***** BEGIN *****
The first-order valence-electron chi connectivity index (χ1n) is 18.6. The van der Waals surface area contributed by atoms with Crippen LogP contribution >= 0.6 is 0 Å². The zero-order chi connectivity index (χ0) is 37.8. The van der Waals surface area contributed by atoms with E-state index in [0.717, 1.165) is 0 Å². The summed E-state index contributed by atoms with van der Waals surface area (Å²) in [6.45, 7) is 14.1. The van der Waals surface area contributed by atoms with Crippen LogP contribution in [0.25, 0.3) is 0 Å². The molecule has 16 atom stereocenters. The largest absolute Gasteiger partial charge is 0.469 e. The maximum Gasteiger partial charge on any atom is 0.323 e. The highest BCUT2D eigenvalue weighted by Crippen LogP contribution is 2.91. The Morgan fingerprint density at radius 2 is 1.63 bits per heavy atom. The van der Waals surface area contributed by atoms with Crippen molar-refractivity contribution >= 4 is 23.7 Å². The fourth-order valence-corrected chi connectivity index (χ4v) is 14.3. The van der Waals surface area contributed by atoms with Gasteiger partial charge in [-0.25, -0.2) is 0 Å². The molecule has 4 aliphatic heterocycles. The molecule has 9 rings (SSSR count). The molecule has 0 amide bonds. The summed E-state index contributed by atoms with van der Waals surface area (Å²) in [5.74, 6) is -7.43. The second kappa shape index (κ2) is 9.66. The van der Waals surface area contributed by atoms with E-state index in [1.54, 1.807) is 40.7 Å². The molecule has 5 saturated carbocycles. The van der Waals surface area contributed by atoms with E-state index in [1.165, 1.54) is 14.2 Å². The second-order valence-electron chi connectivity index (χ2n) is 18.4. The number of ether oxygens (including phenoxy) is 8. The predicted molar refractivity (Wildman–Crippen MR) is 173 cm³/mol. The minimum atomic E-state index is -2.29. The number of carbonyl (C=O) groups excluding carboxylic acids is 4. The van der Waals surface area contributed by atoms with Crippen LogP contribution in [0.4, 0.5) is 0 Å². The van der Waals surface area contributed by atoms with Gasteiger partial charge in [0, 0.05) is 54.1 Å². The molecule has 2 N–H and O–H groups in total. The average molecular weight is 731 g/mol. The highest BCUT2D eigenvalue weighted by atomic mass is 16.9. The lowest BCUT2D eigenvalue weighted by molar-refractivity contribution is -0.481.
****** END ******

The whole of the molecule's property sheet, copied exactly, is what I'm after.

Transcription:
The first-order valence-electron chi connectivity index (χ1n) is 18.6. The van der Waals surface area contributed by atoms with Crippen LogP contribution >= 0.6 is 0 Å². The zero-order chi connectivity index (χ0) is 37.8. The van der Waals surface area contributed by atoms with E-state index in [0.717, 1.165) is 0 Å². The summed E-state index contributed by atoms with van der Waals surface area (Å²) in [6.45, 7) is 14.1. The van der Waals surface area contributed by atoms with Crippen LogP contribution in [0.25, 0.3) is 0 Å². The molecule has 16 atom stereocenters. The largest absolute Gasteiger partial charge is 0.469 e. The maximum Gasteiger partial charge on any atom is 0.323 e. The highest BCUT2D eigenvalue weighted by Crippen LogP contribution is 2.91. The Morgan fingerprint density at radius 2 is 1.63 bits per heavy atom. The van der Waals surface area contributed by atoms with Crippen molar-refractivity contribution >= 4 is 23.7 Å². The fourth-order valence-corrected chi connectivity index (χ4v) is 14.3. The van der Waals surface area contributed by atoms with Gasteiger partial charge in [-0.25, -0.2) is 0 Å². The molecule has 4 aliphatic heterocycles. The molecule has 9 rings (SSSR count). The molecule has 0 amide bonds. The summed E-state index contributed by atoms with van der Waals surface area (Å²) in [5.74, 6) is -7.43. The second kappa shape index (κ2) is 9.66. The van der Waals surface area contributed by atoms with E-state index in [1.54, 1.807) is 40.7 Å². The molecule has 5 saturated carbocycles. The van der Waals surface area contributed by atoms with E-state index in [1.165, 1.54) is 14.2 Å². The second-order valence-electron chi connectivity index (χ2n) is 18.4. The number of ether oxygens (including phenoxy) is 8. The predicted molar refractivity (Wildman–Crippen MR) is 173 cm³/mol. The minimum atomic E-state index is -2.29. The number of carbonyl (C=O) groups excluding carboxylic acids is 4. The van der Waals surface area contributed by atoms with Crippen LogP contribution in [0.4, 0.5) is 0 Å². The van der Waals surface area contributed by atoms with Gasteiger partial charge in [0, 0.05) is 54.1 Å². The molecule has 2 N–H and O–H groups in total. The average molecular weight is 731 g/mol. The highest BCUT2D eigenvalue weighted by atomic mass is 16.9. The lowest BCUT2D eigenvalue weighted by molar-refractivity contribution is -0.481.